Gracy Samjetsabam reviews K.A. Abbas’s Sone Chandi Ke Buth: Writings on Cinema, translated and edited by Syeda Hameed and Sukhpreet Kahlon. Click here to read.

Bhaskar Parichha reviews MA Sreenivasan’s Of the Raj, Maharajas and Me. Click here to read.

.

Click here to access the Borderless anthology, Monalisa No Longer Smiles

Categories
Conversation

Spanning Continental Narratives

He has translated Kalidasa’s Meghaduta and Ritusamhara from Sanskrit to English and then imbibed them to create Monsoon: A Poem of Love & Longing in a similar vein. Meet the poet, Abhay K, who also juggles multiple hats of diplomat, editor and translator. He tells us how he tries to raise awareness and create bonds through poetry. He is the author of a dozen poetry books and the editor of The Book of Bihari Literature (Harper Collins India). He has received the SAARC Literature Award for 2013. His ‘Earth Anthem’ has been translated into more than 150 languages and performed by Kavita Krishnamurthy, a well-known Indian voice.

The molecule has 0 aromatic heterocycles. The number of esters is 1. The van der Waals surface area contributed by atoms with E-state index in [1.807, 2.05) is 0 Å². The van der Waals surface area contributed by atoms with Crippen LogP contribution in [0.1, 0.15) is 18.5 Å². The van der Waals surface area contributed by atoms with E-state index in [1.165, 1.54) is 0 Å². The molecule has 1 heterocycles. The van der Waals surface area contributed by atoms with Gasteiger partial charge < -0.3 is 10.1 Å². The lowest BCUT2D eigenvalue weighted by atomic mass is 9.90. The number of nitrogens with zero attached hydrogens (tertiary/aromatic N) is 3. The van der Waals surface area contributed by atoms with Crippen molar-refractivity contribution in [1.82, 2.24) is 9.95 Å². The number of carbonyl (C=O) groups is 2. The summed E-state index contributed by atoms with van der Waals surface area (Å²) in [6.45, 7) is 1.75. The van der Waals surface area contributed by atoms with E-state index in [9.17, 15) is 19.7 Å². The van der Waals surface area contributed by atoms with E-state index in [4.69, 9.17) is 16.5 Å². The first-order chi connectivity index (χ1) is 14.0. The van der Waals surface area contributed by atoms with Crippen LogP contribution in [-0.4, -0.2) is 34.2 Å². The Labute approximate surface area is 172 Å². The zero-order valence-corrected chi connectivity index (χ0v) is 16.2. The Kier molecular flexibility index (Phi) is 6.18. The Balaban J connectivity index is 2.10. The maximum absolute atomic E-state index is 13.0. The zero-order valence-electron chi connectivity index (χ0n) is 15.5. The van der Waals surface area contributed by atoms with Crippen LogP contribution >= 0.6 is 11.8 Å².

Monsoon: A Poem of Love & Longing has 150 quartrains and is split into chapters. A passionate poem that yearns and sends love through the salubrious journey of the monsoon from its point of origin, Madagascar, to Kashmir, the verses caress various fauna, among them some endangered like indri indri, sifaka and more. Spanning the oceans, lands, nature and a large part of India, it reaches his beloved with his message from Madagascar.

Is it eco-poetry? Academia might be moving towards that decision. Monsoon: A Poem of Love & Longing has been chosen by a Harvard University’s assistant professor, Sarah Dimick, for a book project on Climate and Literature. In this exclusive, Abhay K describes not only how his passion for beauty, turned him, a diplomat, into an award-winning poet and translator but his subsequent journey.